My research engages multiple theoretical perspectives on macro social change. I am motivated by the insight that, individually, institutional, political economic, global, and statist perspectives offer essential but partial explanations for the persistence of substantial inequalities in development and wellbeing cross-nationally. These perspectives offer insight into the roles of interest-motivated actors, world cultural context, domestic structural capacity, and various international organizations and agreements in enabling and constraining national development. My goal is to draw on these disparate insights to better explain macro social phenomena.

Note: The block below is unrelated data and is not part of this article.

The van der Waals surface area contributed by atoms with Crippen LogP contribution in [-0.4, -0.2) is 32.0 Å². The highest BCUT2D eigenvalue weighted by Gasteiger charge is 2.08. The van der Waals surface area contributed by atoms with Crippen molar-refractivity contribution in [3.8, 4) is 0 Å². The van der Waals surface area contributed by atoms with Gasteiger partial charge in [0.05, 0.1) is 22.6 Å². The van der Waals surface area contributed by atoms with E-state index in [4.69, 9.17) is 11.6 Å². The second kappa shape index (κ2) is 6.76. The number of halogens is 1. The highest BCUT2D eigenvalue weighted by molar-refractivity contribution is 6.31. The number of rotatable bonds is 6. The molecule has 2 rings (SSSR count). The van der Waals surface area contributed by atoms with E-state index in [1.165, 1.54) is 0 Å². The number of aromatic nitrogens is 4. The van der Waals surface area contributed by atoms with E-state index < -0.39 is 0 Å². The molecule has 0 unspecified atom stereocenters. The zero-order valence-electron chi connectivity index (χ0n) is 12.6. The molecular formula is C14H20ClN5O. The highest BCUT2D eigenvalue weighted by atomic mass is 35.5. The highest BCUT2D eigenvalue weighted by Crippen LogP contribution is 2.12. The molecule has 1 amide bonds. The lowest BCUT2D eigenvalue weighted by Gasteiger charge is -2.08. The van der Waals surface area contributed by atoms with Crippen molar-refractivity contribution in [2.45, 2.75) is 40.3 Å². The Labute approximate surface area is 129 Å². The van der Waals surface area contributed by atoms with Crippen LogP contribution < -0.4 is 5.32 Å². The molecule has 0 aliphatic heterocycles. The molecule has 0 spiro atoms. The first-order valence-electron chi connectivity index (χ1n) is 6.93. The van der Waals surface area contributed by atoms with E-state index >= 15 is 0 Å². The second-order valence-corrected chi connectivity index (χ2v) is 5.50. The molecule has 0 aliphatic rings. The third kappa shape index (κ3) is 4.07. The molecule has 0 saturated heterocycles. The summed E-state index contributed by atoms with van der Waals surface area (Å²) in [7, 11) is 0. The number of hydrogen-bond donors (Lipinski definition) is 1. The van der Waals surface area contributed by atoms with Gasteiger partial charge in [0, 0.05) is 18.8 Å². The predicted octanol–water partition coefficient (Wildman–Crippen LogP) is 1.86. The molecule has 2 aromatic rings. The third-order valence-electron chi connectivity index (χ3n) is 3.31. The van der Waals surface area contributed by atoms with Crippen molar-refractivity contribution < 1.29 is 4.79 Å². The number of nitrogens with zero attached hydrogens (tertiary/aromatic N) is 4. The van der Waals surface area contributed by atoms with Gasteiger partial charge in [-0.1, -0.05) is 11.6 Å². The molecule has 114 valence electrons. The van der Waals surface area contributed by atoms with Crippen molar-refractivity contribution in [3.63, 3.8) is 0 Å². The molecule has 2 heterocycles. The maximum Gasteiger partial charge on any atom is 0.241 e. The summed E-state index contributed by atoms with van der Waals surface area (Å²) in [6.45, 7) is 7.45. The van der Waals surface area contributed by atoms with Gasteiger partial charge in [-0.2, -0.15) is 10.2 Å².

The majority of my work is cross-national, comparative, and quantitative in the sub-fields of economic, political, and cultural sociology. I am particularly interested in environmental, health, and market indicators of national development.
You can learn more about my previous and ongoing projects in the Research and Projects on the sub-pages.